Its effects on family life, society and youth
How much longer can American society ignore this ever-growing, world-wide problem asks Michael Higgins
Few problems facing our nation pose a greater threat to our well-being than drug abuse and drug trafficking. Yet I often sense a sort of complacency from some sectors of the community about the drug problem. People often speak of drugs as though the issue was somebody else’s problem. The sad truth is that the drug problem is everybody’s problem. No matter where you live or who you are, there is no escape. The dangers we are facing are well known, especially the threat to the next generation. With each new survey that is released, we are discovering that our young people are increasingly experimenting with drugs.
This new trend, which first started to emerge in 1991, has been reflected in several recent studies, including the University of Michigan’s Monitoring the Future survey of adolescent drug use.
Each of these studies has documented an increased use of marijuana among teenagers. In addition, studies done by many agencies confirm that more adolescents are experimenting with marijuana and that today’s marijuana is much more potent than that of 10 years ago. Most young people don’t know that smoking marijuana is far more dangerous than smoking tobacco cigarettes, has four times more tar than a cigarette, and that daily usage can cause five times greater lung damage than cigarettes.
I am deeply concerned that we have young people experimenting with this dangerous drug who have no idea what marijuana can do to them. Research indicates that many of our young people no longer believe that drug use is harmful, or they know the facts but don’t care. Their attitudes about drugs are changing. So, we have a problem, one that President Bush and other government leaders view with alarm, It is no secret why some children turn to drugs: many are searching for something that is missing in their lives, usually that all-important sense of belonging.
The challenge is to help these young people grow up with a clear mind and reach their full potential. For that to happen, we must give them reliable alternatives to illicit drugs.
Turning a blind eye
We also have to continuously inform the public about how drugs and crime intersect, creating havoc in many of our neighbourhoods and communities. With the concern about rising crime everywhere, it should be easy to dollar get the nation to focus on the link between violent crime and drugs. But this, unfortunately, is often a tough selling point, even though statistics document the paramount role of drugs in criminal activity. even though statistics document the paramount role of drugs in criminal activity. For example, more than half of the 12 million people arrested in any given year are under the influence of drugs and /or alcohol at the time of arrest. Most of these individuals, end up being released on their own recognizance or placed on probation without benefit of supervision or treatment, and more than half of these are rearrested within two years following release.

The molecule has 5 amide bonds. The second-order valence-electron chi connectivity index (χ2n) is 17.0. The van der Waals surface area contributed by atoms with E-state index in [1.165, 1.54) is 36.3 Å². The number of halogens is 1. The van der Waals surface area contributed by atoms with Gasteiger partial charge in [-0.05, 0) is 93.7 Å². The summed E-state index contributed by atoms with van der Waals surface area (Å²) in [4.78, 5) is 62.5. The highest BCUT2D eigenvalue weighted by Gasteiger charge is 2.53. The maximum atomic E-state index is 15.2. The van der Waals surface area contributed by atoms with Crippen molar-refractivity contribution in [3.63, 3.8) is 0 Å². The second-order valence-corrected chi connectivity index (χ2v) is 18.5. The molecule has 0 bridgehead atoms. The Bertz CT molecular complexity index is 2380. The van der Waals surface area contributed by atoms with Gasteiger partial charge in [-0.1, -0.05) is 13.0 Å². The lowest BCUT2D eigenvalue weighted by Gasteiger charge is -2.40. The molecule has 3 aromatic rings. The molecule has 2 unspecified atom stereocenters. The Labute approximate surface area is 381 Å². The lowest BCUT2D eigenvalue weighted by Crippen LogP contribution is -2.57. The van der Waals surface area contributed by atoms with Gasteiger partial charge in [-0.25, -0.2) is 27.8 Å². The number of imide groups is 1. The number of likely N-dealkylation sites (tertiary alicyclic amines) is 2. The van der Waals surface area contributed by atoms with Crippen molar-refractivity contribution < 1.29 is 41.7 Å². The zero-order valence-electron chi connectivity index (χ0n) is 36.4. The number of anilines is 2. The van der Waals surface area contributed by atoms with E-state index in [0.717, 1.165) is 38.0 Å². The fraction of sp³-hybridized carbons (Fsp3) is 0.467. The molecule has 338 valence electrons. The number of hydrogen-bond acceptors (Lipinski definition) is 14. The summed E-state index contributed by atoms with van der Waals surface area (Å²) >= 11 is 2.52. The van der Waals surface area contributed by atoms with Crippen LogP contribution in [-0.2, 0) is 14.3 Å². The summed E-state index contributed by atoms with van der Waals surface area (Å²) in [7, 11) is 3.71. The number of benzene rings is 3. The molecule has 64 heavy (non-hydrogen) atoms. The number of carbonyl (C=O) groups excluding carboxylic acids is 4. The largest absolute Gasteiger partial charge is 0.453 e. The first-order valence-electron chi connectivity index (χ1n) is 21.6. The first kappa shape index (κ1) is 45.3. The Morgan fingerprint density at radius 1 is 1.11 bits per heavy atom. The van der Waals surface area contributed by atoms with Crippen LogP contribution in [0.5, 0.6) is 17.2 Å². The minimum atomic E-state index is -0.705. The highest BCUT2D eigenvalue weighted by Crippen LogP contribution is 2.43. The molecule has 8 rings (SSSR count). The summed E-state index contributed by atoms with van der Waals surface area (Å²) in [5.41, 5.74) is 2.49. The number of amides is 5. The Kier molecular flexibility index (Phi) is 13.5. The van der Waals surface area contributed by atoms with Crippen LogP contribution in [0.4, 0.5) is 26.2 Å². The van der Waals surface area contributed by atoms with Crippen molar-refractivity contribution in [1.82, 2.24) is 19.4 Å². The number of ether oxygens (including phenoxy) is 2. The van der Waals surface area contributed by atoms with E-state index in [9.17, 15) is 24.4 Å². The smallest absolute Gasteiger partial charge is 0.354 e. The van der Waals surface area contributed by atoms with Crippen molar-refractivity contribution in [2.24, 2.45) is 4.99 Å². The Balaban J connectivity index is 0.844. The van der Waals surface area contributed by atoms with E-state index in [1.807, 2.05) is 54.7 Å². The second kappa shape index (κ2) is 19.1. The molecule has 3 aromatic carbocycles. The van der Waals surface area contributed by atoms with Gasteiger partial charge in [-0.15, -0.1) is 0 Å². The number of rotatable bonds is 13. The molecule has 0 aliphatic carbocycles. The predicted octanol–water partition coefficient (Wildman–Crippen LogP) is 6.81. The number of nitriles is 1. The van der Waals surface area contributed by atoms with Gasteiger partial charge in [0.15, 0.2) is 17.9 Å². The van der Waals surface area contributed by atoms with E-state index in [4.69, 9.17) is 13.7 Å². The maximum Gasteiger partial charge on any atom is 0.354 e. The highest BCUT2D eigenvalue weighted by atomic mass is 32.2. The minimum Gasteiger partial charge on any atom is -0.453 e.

Crime and Societal costs
Drugs and alcohol factor in the commission of being of the family 33% of all murders and manslaughters, 40% of all aggravated assaults, and 45% of all rapes, according to the Bureau of Justice Statistics in the US. The societal costs associated with incarceration, criminal case processing, victimisation, accidents and lost property due to substance abuse-related crime total more than $62 billion annually, with $46 billion directly attributed to drugs.
Past drug control strategies have ignored the need to provide treatment to hardcore drug addicts. However, the 1994 National Drug Control Strategy recognized that we have to provide treatment for this population if we are to effectively address the drug problem and the problems of crime and violence in America. To that end, we set a goal of reducing the number of chronic hardcore drug users by 5% each year.
Lack of Political Support
President Clinton asked for a record $355 million to treat 140,000 more chronic hardcore drug users in his 1994 budget request, yet Congress appropriated only $57 million. We requested $200 million in drug treatment programs in the crime bill package but only $29 million was appropriated to drug courts. It has been proven that drug treatment, when it is done right, reduces criminality and saves money in the long run. A California study showed that for every dollar spent on treatment, seven dollars are returned to society largely in the form of reduced public spending on crime and health care.
Ireland’s Drinking Culture
Forty percent of families today are affected by the use of chemicals in their home. Some family members because of the use of drugs and/or alcohol, disrupts family life. This causes arguments, unrest in the home, neglect of children with regard to their formation and often leads to divorce. Ireland, like many other countries, has developed a drinking culture, which leads to drunkenness and excessive financial spending when the money should be used for the needs and the well-being of the family.
Rev. Msgr. Michael Higgins, M.A., D.D, LCD